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Submission for The Guardian’s Population Podcast

When I saw that this month’s edition of The Guardian‘s We Need to Talk About… podcast will be about population, mainly in terms of its connection to climate change but also in terms of how else fewer children would affect the world, and that members were called to submit questions and views, I obviously had to get involved, and by this I mean doing more than simply sharing. After all, commenting on an article that brought up the issue of overpopulation was why I made an account on The Guardian in the first place, and such articles got most of my otherwise quite few comments since.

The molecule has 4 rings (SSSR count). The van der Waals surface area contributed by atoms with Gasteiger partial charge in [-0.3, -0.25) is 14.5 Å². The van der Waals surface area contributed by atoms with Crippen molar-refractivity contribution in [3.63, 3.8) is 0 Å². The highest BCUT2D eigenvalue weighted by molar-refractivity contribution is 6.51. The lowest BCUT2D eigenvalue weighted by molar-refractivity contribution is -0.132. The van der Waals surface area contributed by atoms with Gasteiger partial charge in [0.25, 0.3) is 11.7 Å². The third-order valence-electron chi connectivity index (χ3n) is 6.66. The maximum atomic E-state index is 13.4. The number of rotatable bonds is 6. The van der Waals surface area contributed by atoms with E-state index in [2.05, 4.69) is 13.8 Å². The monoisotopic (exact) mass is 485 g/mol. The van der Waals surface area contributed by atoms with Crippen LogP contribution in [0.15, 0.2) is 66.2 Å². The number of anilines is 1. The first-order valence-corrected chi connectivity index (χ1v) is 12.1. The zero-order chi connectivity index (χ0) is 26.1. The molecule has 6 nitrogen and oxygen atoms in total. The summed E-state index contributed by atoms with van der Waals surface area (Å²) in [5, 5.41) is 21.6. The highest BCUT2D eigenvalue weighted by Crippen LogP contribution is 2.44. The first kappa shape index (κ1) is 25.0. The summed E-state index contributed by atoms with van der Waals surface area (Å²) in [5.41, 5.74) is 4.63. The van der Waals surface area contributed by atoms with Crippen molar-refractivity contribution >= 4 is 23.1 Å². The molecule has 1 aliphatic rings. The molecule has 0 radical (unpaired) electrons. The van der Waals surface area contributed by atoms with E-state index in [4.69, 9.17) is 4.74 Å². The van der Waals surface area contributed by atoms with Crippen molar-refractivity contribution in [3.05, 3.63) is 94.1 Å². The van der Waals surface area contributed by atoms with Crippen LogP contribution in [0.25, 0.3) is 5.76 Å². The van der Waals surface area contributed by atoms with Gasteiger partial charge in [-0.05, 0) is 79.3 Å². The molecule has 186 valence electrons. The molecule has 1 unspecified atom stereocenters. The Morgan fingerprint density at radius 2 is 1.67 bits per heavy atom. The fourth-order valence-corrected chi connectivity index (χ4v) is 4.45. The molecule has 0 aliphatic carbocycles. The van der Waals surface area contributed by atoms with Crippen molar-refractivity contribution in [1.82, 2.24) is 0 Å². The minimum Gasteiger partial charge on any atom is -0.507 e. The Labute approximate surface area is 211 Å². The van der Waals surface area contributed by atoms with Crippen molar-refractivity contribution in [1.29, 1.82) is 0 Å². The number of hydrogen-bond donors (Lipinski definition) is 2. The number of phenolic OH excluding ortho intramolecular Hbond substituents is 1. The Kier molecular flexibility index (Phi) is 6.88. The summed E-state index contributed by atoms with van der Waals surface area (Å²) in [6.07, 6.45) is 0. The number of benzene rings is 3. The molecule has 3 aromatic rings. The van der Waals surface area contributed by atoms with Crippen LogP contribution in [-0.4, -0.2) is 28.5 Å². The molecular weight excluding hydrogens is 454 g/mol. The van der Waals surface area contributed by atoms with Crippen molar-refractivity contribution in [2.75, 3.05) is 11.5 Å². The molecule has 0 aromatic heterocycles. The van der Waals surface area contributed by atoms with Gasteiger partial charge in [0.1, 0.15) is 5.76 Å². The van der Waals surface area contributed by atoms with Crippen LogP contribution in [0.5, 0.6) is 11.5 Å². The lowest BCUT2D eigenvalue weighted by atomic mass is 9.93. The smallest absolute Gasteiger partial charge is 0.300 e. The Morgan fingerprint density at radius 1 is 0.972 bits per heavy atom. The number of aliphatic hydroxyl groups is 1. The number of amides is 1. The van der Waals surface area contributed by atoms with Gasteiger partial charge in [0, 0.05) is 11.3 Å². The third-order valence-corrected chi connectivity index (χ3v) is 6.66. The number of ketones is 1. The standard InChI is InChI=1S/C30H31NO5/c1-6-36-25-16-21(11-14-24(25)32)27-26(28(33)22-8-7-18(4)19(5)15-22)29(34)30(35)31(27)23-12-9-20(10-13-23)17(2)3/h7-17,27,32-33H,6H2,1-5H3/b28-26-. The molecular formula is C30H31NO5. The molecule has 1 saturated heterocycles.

So I ended up sending an e-mail tonight, choosing that option instead of the form due to the size of the text, and I’m posting it here now as well, only removing some “technical” details that wouldn’t be relevant here and slightly changing just a few little bits that were too conversational for a post. As you’ll be able to see, I just once again stated my position bluntly and explicitly, referring to the general problem and the overall impact and not focusing on climate change or any other single effect or outcome in particular. Tackling anything separately as well would have made this quite a few times longer, and would have also required bringing up other topics.

Question: